Re: OT w/ Disclaimer: Hobby Microcontrollers
- I use AVR's. The attiny2313, in particular, as it includes a UART,
enough flash and I/O to handle most of what I need to do. I did have
one project where I needed more I/O pins, but I simply split the
project into two logical parts and connected the UARTs together in
order to link the two parts. I could have easily gone to an AVR with
more pins, but will be able to reuse one half of this project in the
future. A serial interface is also handy to have available, if you
need to send or receive data from a PC.
The AVR instruction set, is easier to use, in my opinion, than the
PICs and 8051s. Compiled C code will often not fit in a micro-
controller's limited flash space, depending upon your application, so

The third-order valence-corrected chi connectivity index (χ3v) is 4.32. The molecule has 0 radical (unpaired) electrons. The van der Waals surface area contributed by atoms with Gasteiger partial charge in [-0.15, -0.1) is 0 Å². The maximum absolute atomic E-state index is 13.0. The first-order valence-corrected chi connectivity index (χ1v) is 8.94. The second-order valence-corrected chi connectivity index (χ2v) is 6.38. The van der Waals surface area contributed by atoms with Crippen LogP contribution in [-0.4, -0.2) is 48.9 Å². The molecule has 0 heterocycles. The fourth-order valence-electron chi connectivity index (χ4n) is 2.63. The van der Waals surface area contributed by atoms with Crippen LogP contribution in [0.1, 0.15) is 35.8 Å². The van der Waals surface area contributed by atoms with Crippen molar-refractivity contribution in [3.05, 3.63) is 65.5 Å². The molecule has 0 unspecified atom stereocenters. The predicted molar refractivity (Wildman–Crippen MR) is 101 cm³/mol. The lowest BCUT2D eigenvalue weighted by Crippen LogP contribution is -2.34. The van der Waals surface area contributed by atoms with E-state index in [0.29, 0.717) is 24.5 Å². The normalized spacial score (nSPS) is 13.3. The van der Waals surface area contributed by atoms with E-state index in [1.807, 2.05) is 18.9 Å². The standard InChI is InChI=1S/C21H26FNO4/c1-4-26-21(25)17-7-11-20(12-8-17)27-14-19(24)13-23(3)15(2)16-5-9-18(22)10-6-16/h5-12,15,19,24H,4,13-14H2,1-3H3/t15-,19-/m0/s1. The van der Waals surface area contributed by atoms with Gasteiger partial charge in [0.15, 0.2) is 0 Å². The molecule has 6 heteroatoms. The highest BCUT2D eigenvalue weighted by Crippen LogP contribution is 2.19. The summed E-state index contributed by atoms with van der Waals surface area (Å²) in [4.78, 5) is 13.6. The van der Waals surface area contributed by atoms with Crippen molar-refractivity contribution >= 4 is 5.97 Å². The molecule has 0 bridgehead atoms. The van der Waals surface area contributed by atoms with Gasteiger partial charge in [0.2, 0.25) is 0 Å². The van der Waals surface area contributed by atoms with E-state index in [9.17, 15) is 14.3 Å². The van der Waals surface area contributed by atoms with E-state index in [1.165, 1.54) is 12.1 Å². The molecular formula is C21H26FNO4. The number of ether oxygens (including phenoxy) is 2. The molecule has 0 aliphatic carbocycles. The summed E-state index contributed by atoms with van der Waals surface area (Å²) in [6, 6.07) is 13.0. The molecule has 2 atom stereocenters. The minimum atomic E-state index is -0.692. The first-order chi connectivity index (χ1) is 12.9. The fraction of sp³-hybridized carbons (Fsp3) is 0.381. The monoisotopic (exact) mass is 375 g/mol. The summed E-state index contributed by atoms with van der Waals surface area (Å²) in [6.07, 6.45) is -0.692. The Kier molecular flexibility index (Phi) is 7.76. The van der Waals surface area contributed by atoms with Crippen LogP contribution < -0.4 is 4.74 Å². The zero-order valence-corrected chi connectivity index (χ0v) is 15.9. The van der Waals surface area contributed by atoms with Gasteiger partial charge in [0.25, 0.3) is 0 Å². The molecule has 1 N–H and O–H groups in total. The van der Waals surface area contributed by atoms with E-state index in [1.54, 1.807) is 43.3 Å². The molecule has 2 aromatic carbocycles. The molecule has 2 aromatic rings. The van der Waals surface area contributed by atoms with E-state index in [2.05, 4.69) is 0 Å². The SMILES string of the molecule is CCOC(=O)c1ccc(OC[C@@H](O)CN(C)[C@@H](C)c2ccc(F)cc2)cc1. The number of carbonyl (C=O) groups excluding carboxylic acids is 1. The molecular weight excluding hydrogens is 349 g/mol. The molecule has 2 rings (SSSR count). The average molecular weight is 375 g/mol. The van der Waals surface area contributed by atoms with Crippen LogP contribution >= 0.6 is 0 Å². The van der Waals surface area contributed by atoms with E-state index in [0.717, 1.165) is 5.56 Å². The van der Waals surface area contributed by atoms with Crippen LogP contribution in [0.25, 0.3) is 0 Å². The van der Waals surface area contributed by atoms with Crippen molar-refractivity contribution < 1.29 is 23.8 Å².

this is an important consideration. Atmel provides both in-circuit
debugger capabilities and a simulator. Atmel's in-circuit debugger
costs around $300. The simulator has allowed for me to debug most
everything I've done, so I never purchased the interface for in-
circuit debugging. The AVR software tools are free, so the cost of
startup has been a flash programmer for around $29.00 and some AVR
chips. The interface from the chip to the flash programmer is simple
enough to slap together on a breadboard in a few minutes. There are
plans on the web for building your own flash programmer, but I think
that it is hardly worth the trouble.
>>> Regards, Mike WillegalHi Mike. Are you new here? If so, please send a "hello world" message to our list to introduce yourself ... Background, location, how you found us, etc.